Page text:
But I also think that kongregate is taking advantage of its customers. Now that they’ve built up their user base, they can start doing things like forcing video ads. And nobody can really do anything, because they’re locked into the site because it already has the user base they’re targeting. So it’s a bit of an annoying cycle of not having any other choices, which seems to go against the indie developer spirit. At the very least, indie developers might consider looking into alternatives that don’t force the players to watch ads or inundate them with spammy JOIN NOW prompts. Part of being an indie developer, I think, is winning players over who are sick of this crap from big companies. Just something for people to consider.

  8. Keirua says:

    I understand your point (actually, at first I wanted to point out the exposure). However, I don’t quite get why hosting and having metrics is a difficult task ? Of course with a private host you don’t just have to upload your game and you’re done, but a private host nowadays is really cheap and in minutes you can something up and running. Having metrics ain’t that hard either. Create a google analytics account and 5 minutes later you are done.

    Then, for the price of a little more efforts, you have something that you can use to develop your game further : you can put a blog to talk about the evolutions, put some reviews from other websites, and so on. And you can even put advertisement if you want to get money (even though unless you have hundreds of players, it most likely won’t make you rich).

    But yeah, Kongregate has the real advantage of not having any efforts to make to have a good exposure and that’s something I totally understand. I’d love to find a good solution to have the exposure I could have on kongregate with the flexibility of a private host for developping my ideas further, however I did not find any good solution so far.

    • Yes, YOU know how to do it. I know how to do it.

      But 2-3 years ago, when I started, I would’ve been utterly terrified. Newbie gamedevs have a lot of stuff on their minds, and suddenly adding multiple challenges (that only seem tangentially related) does not help AT ALL, especially should that happen during a 48h-gamejam when you’re stressed and panicked and don’t even know wheter you can finish what you’re currently working, not even mentioning how it might fare critically.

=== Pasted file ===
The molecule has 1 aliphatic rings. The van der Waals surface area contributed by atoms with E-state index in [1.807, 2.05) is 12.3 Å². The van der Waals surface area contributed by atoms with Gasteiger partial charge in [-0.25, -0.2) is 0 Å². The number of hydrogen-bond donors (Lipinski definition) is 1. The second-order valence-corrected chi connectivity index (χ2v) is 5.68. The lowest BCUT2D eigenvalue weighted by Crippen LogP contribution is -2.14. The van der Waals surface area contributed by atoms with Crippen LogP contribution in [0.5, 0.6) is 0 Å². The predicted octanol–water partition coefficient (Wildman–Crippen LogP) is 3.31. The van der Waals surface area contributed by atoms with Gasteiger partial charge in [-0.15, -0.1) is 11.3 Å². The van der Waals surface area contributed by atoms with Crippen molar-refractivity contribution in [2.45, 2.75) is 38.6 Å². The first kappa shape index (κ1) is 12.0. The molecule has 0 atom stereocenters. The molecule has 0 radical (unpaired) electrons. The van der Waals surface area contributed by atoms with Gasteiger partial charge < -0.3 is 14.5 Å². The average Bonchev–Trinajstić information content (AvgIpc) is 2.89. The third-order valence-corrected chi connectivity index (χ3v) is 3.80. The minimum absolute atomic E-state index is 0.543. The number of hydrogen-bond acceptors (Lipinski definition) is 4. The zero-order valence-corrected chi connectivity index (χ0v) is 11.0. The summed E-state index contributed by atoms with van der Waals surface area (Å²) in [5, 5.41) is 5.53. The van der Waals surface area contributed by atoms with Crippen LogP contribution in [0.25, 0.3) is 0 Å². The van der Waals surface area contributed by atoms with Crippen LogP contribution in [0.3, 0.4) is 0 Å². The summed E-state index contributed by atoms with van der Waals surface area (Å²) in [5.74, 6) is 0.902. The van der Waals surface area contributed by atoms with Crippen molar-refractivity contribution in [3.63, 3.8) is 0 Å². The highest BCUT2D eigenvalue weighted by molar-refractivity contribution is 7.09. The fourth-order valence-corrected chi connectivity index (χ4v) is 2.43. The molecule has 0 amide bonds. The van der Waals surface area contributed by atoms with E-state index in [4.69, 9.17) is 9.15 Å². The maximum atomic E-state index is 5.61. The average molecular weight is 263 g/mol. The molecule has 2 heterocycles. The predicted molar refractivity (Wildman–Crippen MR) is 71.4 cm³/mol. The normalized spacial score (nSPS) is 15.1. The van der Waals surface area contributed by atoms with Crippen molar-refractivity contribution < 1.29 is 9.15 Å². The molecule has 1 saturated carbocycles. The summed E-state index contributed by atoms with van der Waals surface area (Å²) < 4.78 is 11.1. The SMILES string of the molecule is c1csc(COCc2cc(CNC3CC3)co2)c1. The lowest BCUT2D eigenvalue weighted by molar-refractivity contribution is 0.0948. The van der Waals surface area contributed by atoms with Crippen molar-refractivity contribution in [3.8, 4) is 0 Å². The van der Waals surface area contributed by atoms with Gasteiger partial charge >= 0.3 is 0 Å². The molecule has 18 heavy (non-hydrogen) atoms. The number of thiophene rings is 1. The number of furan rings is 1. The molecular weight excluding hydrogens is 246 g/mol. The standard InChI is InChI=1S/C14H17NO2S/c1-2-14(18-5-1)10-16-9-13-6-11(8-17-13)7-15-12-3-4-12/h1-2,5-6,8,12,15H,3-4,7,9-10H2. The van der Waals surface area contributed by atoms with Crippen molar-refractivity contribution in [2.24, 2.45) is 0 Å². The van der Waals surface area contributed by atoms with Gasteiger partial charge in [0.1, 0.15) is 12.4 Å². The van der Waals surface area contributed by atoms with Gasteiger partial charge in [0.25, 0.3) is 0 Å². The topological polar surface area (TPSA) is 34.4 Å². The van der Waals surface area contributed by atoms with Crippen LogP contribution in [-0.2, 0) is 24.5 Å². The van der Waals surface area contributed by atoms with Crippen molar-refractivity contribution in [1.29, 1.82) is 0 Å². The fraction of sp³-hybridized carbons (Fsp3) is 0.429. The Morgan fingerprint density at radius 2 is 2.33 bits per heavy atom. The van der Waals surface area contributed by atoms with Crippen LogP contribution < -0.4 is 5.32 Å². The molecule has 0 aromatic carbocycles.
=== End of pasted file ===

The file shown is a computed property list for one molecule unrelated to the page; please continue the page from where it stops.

I agree, having an own platform does have its benefits. …once you know how to set it up and take care of it. Until that point arises it’s much more efficient to go with other options.

  9. Keirua says:

    By the way, I’d be curious to know how much money people manage to make with their games on Kongregate. If you have some experience with it or a link to a good article on the subject, feel free to share it !

  10. Keirua says:

    Yep. So that’s what I said. Almost half a million play for less than 1000$ net revenue. Do people understand how ridiculous this is ? Why do people keep using money as a reason.

    But ok, I now get your point on the ease of use of Kongregate. I was thinking about a long term vision (at least more than 2 days of work), but it’s true that here people are mostly going to make one-shot games. (That’s not a criticism, I’m among those people).

  11. Codexus says:

    Well, I have played 40+ games so far and I haven’t seen an ad yet. Be warned, however, that I would not be kind in my ratings if I was subjected to an annoying advertisement while trying to play a LD game. There are plenty of non-obnoxious free hosting solutions available. Choose wisely.

  12. Sestren says:

    I’m glad I read this thread, but I have to admit, it’s kinda left me uncertain of what to do at this point. Since the competition, I’ve been spending a lot of my spare time working on a post-competition version of my game, and I plan to have it ready in approximately a week. I was originally contemplating using Kongregate for hosting, but I would hate to do so if the LD community (which I value far more) is in general not a fan.

    I would never consider posting the original version of my game (the one people rate during the competition) behind an ad-wall, but that still leaves me with a high degree of uncertainty about where to host the post-competition version of my game that I’m working on. Unless I’m over-thinking it and all the gripes about ad-walls really only apply to people who use Kongregate to host the version of their game that they intend to be rated during an LD competition.

    Can anyone help me sort this out or offer suggestions? I just entered my first ever LD, and I’d hate to alienate myself from the community early on with a simple mistake like this. I’m interested in increasing my exposure outside LD if possible, but if push came to shove, I’d pick LD over non-LD any day. Everybody on here seems amazing and friendly, and that, in the end, is way more important to me than trying to generate ad revenue or outside exposure.

    • KevinWorkman says:

      Although I generally hate when games (or videos) force me to watch an advertisement video beforehand, especially if it’s unmutable or unskippable (I will often just hit the back button or close out the tab when an ad video starts), this post was mostly complaining about competition games being hosted on kongregate.

      I’m all for people trying to make money off of a game- after the competition. That will also give the developer some time to ad bug fixes, feature requests, and a chance to make it a full game instead of something put together in a single weekend.

      I personally dislike kongregate because they spam the player with ads and “join now” requests, but obviously plenty of people are willing to put up with those annoyances to play free games. In the end it’s up to you. I generally only play games that are hosted on a developer’s actual site, and I tend to avoid sites like armor games or kongregate. But that’s just me.

      • Sestren says:

        Thank you very much for your response. For the moment, I’m still considering Kongregate, as I have no website of my own to host with (I’m assuming public Dropbox links will only get me so far). However, I will strongly consider looking into creating my own developer site for hosting once I have a few more games under my belt.